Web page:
I have really started to love the Audible Channels. Much like the reading challenges I’ve begun to do in recent years, it brings me books that I wouldn’t have thought to read or authors I’d been apprehensive about. It brought me Everything I Never Told You by Celeste Ng and Bloodchild and other Stories by Octavia E. Butler and now The Unseen World, read by . This was so much more than I expected when I choose it. The description available from Amazon doesn’t quite prepare the reader for everything the book is about and I appreciated that about it.
This is a story about a father and daughter in the 1980’s. Both are unusual and rather introverted but brilliant. What seems like a fairy-tale existence for such a smart girl in the beginning soon begins to deteriorate when her father becomes ill and is no longer capable of taking care of her. Their support network rallies behind them and though life stays relatively on course, things will never be the same.
Every time things begin to seem like they are going to settle down, an interesting new revelation comes to light and the characters are rocked off course again. I loved the fairly unpredictable nature of the story, though I did see some things coming. I especially loved the way it all played out and the father’s intentions and his backstory. It’s especially his backstory that makes this unique story for me. It’s not just what it consists of but the way it plays out and the way that others supported him. It’s beautiful, really.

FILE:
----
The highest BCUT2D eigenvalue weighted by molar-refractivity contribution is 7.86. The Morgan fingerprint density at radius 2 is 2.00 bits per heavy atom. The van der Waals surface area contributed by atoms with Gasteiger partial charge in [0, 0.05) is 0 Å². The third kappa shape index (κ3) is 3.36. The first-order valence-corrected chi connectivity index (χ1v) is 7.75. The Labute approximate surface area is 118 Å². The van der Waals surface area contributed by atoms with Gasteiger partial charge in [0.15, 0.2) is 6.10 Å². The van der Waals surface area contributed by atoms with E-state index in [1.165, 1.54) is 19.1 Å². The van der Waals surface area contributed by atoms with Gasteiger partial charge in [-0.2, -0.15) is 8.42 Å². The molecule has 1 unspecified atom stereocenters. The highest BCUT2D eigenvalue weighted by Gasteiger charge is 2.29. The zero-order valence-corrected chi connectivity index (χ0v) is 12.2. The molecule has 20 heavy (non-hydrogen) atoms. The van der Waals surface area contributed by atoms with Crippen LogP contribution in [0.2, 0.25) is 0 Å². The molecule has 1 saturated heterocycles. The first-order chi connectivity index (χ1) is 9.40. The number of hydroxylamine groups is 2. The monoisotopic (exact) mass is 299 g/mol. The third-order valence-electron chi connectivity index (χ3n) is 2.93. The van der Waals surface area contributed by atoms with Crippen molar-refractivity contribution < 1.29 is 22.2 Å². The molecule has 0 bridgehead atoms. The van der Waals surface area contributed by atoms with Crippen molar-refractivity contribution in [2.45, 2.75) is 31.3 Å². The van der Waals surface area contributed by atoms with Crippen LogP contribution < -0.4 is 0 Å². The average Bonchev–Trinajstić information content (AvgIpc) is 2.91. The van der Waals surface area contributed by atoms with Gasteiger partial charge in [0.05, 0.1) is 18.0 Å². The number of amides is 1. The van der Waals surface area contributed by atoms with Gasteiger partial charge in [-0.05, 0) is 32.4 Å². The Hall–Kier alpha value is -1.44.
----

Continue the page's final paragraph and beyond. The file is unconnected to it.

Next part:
The daughter’s progress through life and the coming-of-age part of the story is interesting in that she is a unique character and doesn’t have typical responses to the world. I loved that it was written from her deep POV and there were cues for the reader to pick up on that left her character in the dark about what was going on with those around her. I appreciated that though she was incredibly smart, that didn’t make her extraordinarily perceptive and that she still stumbled. It brought up a lot of feelings similar to Everything I Never Told You, where there was also no specific bad guy, just life and loss and struggle and hope and family.
I loved it all and look forward to reading Liz Moore again.